Marijuana

Californians Learn That Raising Taxes on Marijuana Fuels Black Markets for Drugs

If only they would apply that lesson to other goods and services.

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At the beginning of 2022, tax rates for marijuana cultivated in California are set to increase, even though black market sales completely dominate the retail market in the Golden State.

Experts estimate that about three-quarters of all marijuana sales in California happen not through legal dispensaries, but through unlicensed vendors. California voters legalized the cultivation and sale of marijuana for recreational use in 2016, but extremely high taxes and oppressive regulations have caused the rollout to be a disaster.

The tax increase set to hit on New Year's Day is a prime example. California taxes the cultivation of marijuana by weight. In the tax regulations that state lawmakers passed for cannabis in 2017, the cultivation tax rate was tied to inflation. When inflation rises, the cultivation tax will also automatically rise.

Inflation rose in 2021, and not by a small amount. The U.S. Bureau of Labor Statistics calculates that consumer prices rose nationally 6.8 percent between November 2020 and November 2021. Because of California's law, cultivation taxes will rise 4.5 percent. For growers of fresh cannabis plants, the cultivation tax will jump from $1.35 an ounce to $1.41 an ounce. On top of the cultivation tax, the state charges a 15 percent excise tax, and the cities that allow dispensaries have their own local sales tax rates. A person attempting to legally buy marijuana in California can expect the price to balloon between 35–50 percent through tax add-ons, depending on the city.

This, obviously, will make it all the more difficult for legal vendors to compete with the black market. That the increase is happening anyway is absurd and should be seen as a warning against automatically tying any tax rate to inflation.

Legal growers are rebelling, and some are reportedly talking about withholding their state taxes and demanding relief. They might actually have some leverage here, given the amount of energy that state and local law enforcement agencies are exerting by trying to shut down illegal grow operations. In October, Attorney General Rob Bonta bragged about a massive multi-agency operation that resulted in the eradication of 1.2 million illegally grown marijuana plants. Does Bonta also want to start going after legal growers who are protesting the state's absurd tax rates?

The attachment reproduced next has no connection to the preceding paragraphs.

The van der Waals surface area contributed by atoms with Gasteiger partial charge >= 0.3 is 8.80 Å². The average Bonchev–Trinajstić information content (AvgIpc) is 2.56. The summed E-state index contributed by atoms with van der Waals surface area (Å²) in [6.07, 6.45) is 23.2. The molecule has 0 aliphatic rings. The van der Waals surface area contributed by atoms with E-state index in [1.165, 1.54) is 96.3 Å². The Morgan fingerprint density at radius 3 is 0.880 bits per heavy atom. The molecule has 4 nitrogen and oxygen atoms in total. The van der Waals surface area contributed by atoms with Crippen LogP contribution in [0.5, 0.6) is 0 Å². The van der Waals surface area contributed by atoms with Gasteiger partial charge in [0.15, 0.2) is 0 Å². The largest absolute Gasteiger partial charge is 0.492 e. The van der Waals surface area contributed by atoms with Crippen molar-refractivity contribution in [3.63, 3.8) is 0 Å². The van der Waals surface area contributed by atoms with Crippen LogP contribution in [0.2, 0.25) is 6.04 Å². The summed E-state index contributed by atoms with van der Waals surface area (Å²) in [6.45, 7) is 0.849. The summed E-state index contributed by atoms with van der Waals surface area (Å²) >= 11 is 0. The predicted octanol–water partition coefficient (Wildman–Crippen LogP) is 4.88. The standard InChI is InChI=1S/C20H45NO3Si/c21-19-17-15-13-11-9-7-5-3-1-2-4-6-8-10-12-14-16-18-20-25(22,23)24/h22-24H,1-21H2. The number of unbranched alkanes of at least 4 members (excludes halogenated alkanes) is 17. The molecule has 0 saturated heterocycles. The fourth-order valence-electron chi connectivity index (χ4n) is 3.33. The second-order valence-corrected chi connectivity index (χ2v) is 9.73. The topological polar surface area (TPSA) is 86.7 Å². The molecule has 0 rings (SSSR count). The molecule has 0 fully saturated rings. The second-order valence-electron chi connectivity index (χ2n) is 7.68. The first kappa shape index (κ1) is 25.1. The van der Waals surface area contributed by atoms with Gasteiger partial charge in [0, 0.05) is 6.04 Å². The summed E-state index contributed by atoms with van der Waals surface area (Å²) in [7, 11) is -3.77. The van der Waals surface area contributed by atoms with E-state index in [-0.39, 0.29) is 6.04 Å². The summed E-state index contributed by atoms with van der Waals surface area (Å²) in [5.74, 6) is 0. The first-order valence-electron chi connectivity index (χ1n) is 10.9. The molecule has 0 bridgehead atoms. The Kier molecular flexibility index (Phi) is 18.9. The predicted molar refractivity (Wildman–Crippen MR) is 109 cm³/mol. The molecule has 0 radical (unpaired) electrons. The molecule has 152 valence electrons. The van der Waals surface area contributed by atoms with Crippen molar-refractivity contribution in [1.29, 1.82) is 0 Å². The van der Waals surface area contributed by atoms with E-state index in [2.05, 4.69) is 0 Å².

Before Bonta became California's attorney general, he was a Democratic assembly member representing the city of Alameda. Back then, he actually agreed with marijuana vendors that the state's tax rates were way too high. In 2019, he introduced legislation that would have reduced the state's excise tax and temporarily eliminated the cultivation tax until 2022. It didn't make it out of the committee stage. So while Bonta may now complain that illegal growers are "cheating the state out of millions of tax dollars," he knows (or at least used to know) that California's own high taxes are the real culprit here.

How bad are these marijuana taxes and regulations? High enough to cause the Los Angeles Times editorial board to thoroughly grasp—at least in this case—that oppressive government controls are what cause black markets. The board's Sunday editorial column sounds at least partially like something we might run here at Reason, though we'd leave out the demands for "ramping up enforcement" (we'd also probably edit out the handwringing over the environmental impact of illegal grow operations, which all seems to be a talking point for progressives and liberals to convince themselves that these giant drug busts are somehow different from ones launched by drug war advocates over the past four decades):